When you are deliberately thinking ‘Dress for Success’ and keep up with updates in fashion and styles, you are not obsessed with appearance, at least not yet.
Particular women and men that are appearance-obsessed are preoccupied daily with their looks in their private lives as well as in their workplace. Enormous amounts of resources are devoted to achieve conformity with the changing fashion, beauty and cosmetics innovations.
What are the signs of appearance obsession in the workplace?
Here is a list of questions given to me by a Holly, a young female executive who admits that a great deal of her working day is spent in questioning and obsessing over her appearance and the others’ reaction to her looks.
How do I look in the clothes that I am wearing now?
How do I look from the back? From the side?
Do these clothes make me look fat?
How do other women look today?
What are they wearing to work?
Who looks ‘hot’ in the meeting today?
How many in the office have noticed me today?
Should I go home and change during lunch?
What cosmetic procedure can fix some blemishes?
Who are the cosmetic surgeons to the stars?
These questions and many more take away from Holly’s ability to focus on her projects and deal with her subordinates, not to mention meeting dead lines…
When Holly looks back at her last year’s job performance she feels ashamed, lack of self respect and pride. Holly was fired from a prestigious position. She could not focused, deliver, nor couls she meet dead lines. Holly became one of my executive coaching clients just after her recent job lose.
What is happening here?
Obsession with perfection, beauty and appearance has been growing fast in this culture. This obsession is fed by TV shows like Extreme Makeover and other programs that ‘educate’ the public about how easy it is to construct a perfect look. Some women who were more sensitive than others to their appearance become more obsessed as our culture is exposed to mega dosages of cosmetics and plastic surgery possibilities.
The New Workplace Issue
Considering the pervasiveness of this new obsession; what is the chance that a young female worker will feel comfortable with her own appearance at a new workplace? Or even veteran woman who is now in a new role? Growing in our culture, women today are trapped, thinking their presence is about attractiveness, beauty and the size of their body parts.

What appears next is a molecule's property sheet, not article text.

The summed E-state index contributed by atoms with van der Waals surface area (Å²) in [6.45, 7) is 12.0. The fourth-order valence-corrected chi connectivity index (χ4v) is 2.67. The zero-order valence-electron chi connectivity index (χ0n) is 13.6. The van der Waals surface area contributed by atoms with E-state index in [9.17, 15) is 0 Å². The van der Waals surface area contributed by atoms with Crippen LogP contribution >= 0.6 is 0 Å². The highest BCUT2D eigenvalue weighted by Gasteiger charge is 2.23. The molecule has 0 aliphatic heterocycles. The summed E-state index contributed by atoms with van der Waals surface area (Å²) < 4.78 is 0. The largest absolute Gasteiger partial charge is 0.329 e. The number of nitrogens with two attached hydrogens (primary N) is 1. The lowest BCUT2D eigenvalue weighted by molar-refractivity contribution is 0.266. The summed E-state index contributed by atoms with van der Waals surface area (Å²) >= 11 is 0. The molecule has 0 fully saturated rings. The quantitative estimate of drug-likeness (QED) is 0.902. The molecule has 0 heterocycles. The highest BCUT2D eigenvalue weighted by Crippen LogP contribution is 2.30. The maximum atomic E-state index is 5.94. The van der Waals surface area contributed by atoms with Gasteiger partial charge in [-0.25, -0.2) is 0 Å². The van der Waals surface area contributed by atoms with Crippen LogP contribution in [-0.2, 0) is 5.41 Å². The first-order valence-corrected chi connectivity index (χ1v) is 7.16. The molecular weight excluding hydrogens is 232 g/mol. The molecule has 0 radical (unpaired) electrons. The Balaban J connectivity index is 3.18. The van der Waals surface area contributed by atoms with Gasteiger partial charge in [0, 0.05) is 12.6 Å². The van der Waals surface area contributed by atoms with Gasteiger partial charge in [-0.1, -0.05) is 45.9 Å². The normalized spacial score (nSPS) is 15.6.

Co-workers and workplace culture play a major role in how women react to their own bodies, and specifically their appearance in spite of themselves. Some women in this culture easily fall into a “man-made” trap. The need for perfection in body size and shape coupled with changing fashions and looks that are ‘in’ or ‘out’ creates pressures on women in the workplace that need to be addressed.
There are health and psychological consequences to the new phenomenon; using our bodies to express fashion/beauty trends seems to induce a new emotion in the general population: shame. That is not shame about behaviors or acts but shame about our natural and healthy bodies and the normal process of aging. Obsessions may develop as an attempt to deal with shame and/or through the effort to cover up that disturbing feeling. Making one’s appearance the center of one’s being is exceeding the boundaries of what is beneficial to the workplace and for the mental health of its members.
In my experience, poor body-image and appearance-obsession are issues that will respond well and be helped by coaching and if necessary, psychotherapy.